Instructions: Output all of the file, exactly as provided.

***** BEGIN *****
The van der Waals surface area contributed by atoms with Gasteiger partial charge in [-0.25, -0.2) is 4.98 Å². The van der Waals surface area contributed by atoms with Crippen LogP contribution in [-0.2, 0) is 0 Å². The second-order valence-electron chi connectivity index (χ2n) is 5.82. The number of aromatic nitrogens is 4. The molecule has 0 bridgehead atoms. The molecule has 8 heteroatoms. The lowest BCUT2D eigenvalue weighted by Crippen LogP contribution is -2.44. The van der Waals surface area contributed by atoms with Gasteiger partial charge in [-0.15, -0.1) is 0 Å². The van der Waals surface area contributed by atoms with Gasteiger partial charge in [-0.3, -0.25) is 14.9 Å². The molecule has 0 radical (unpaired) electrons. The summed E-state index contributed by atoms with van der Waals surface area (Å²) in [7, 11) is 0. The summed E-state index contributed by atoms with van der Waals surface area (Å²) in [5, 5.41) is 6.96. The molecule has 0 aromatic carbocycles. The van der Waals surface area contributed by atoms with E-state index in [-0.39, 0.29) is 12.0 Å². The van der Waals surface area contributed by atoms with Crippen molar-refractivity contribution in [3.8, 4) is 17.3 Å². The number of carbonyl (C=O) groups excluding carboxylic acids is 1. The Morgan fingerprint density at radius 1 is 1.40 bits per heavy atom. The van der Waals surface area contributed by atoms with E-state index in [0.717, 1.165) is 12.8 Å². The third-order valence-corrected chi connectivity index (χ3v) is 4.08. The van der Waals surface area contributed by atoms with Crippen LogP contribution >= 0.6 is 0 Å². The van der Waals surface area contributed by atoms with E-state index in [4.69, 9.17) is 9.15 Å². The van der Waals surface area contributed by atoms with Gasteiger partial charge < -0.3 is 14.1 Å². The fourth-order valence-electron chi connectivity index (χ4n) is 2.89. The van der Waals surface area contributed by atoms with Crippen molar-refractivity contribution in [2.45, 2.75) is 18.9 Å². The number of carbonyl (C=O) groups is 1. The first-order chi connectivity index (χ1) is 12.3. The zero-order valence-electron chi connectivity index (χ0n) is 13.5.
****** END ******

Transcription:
The van der Waals surface area contributed by atoms with Gasteiger partial charge in [-0.25, -0.2) is 4.98 Å². The van der Waals surface area contributed by atoms with Crippen LogP contribution in [-0.2, 0) is 0 Å². The second-order valence-electron chi connectivity index (χ2n) is 5.82. The number of aromatic nitrogens is 4. The molecule has 0 bridgehead atoms. The molecule has 8 heteroatoms. The lowest BCUT2D eigenvalue weighted by Crippen LogP contribution is -2.44. The van der Waals surface area contributed by atoms with Gasteiger partial charge in [-0.15, -0.1) is 0 Å². The van der Waals surface area contributed by atoms with Gasteiger partial charge in [-0.3, -0.25) is 14.9 Å². The molecule has 0 radical (unpaired) electrons. The summed E-state index contributed by atoms with van der Waals surface area (Å²) in [7, 11) is 0. The summed E-state index contributed by atoms with van der Waals surface area (Å²) in [5, 5.41) is 6.96. The molecule has 0 aromatic carbocycles. The van der Waals surface area contributed by atoms with E-state index in [-0.39, 0.29) is 12.0 Å². The van der Waals surface area contributed by atoms with Crippen molar-refractivity contribution in [3.8, 4) is 17.3 Å². The number of carbonyl (C=O) groups excluding carboxylic acids is 1. The Morgan fingerprint density at radius 1 is 1.40 bits per heavy atom. The van der Waals surface area contributed by atoms with E-state index in [0.717, 1.165) is 12.8 Å². The third-order valence-corrected chi connectivity index (χ3v) is 4.08. The van der Waals surface area contributed by atoms with Crippen LogP contribution >= 0.6 is 0 Å². The van der Waals surface area contributed by atoms with E-state index in [4.69, 9.17) is 9.15 Å². The van der Waals surface area contributed by atoms with Gasteiger partial charge < -0.3 is 14.1 Å². The fourth-order valence-electron chi connectivity index (χ4n) is 2.89. The van der Waals surface area contributed by atoms with Crippen molar-refractivity contribution in [2.45, 2.75) is 18.9 Å². The number of carbonyl (C=O) groups is 1. The first-order chi connectivity index (χ1) is 12.3. The zero-order valence-electron chi connectivity index (χ0n) is 13.5.